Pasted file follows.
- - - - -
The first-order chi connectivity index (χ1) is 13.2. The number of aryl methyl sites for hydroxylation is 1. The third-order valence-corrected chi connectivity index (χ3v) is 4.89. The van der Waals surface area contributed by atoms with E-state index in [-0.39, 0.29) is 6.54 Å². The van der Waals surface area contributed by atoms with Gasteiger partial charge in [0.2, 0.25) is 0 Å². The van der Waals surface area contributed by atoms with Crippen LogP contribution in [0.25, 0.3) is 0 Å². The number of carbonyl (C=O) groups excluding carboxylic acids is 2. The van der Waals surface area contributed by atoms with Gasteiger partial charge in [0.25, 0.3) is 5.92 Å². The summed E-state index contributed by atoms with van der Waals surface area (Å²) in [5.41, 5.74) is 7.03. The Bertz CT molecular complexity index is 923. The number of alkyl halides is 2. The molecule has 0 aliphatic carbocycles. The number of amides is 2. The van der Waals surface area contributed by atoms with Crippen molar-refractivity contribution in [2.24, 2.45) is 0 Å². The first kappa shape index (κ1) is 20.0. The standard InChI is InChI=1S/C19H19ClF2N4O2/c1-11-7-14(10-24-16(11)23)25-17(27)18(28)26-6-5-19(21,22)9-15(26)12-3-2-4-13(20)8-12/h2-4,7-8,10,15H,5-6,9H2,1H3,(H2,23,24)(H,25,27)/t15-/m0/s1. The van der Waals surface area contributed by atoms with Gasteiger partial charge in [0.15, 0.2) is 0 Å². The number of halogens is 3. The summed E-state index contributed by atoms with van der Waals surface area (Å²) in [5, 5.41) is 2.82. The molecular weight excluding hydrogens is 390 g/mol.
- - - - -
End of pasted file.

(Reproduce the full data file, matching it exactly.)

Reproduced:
The first-order chi connectivity index (χ1) is 13.2. The number of aryl methyl sites for hydroxylation is 1. The third-order valence-corrected chi connectivity index (χ3v) is 4.89. The van der Waals surface area contributed by atoms with E-state index in [-0.39, 0.29) is 6.54 Å². The van der Waals surface area contributed by atoms with Gasteiger partial charge in [0.2, 0.25) is 0 Å². The van der Waals surface area contributed by atoms with Crippen LogP contribution in [0.25, 0.3) is 0 Å². The number of carbonyl (C=O) groups excluding carboxylic acids is 2. The van der Waals surface area contributed by atoms with Gasteiger partial charge in [0.25, 0.3) is 5.92 Å². The summed E-state index contributed by atoms with van der Waals surface area (Å²) in [5.41, 5.74) is 7.03. The Bertz CT molecular complexity index is 923. The number of alkyl halides is 2. The molecule has 0 aliphatic carbocycles. The number of amides is 2. The van der Waals surface area contributed by atoms with Crippen molar-refractivity contribution in [2.24, 2.45) is 0 Å². The first kappa shape index (κ1) is 20.0. The standard InChI is InChI=1S/C19H19ClF2N4O2/c1-11-7-14(10-24-16(11)23)25-17(27)18(28)26-6-5-19(21,22)9-15(26)12-3-2-4-13(20)8-12/h2-4,7-8,10,15H,5-6,9H2,1H3,(H2,23,24)(H,25,27)/t15-/m0/s1. The van der Waals surface area contributed by atoms with Gasteiger partial charge in [0.15, 0.2) is 0 Å². The number of halogens is 3. The summed E-state index contributed by atoms with van der Waals surface area (Å²) in [5, 5.41) is 2.82. The molecular weight excluding hydrogens is 390 g/mol.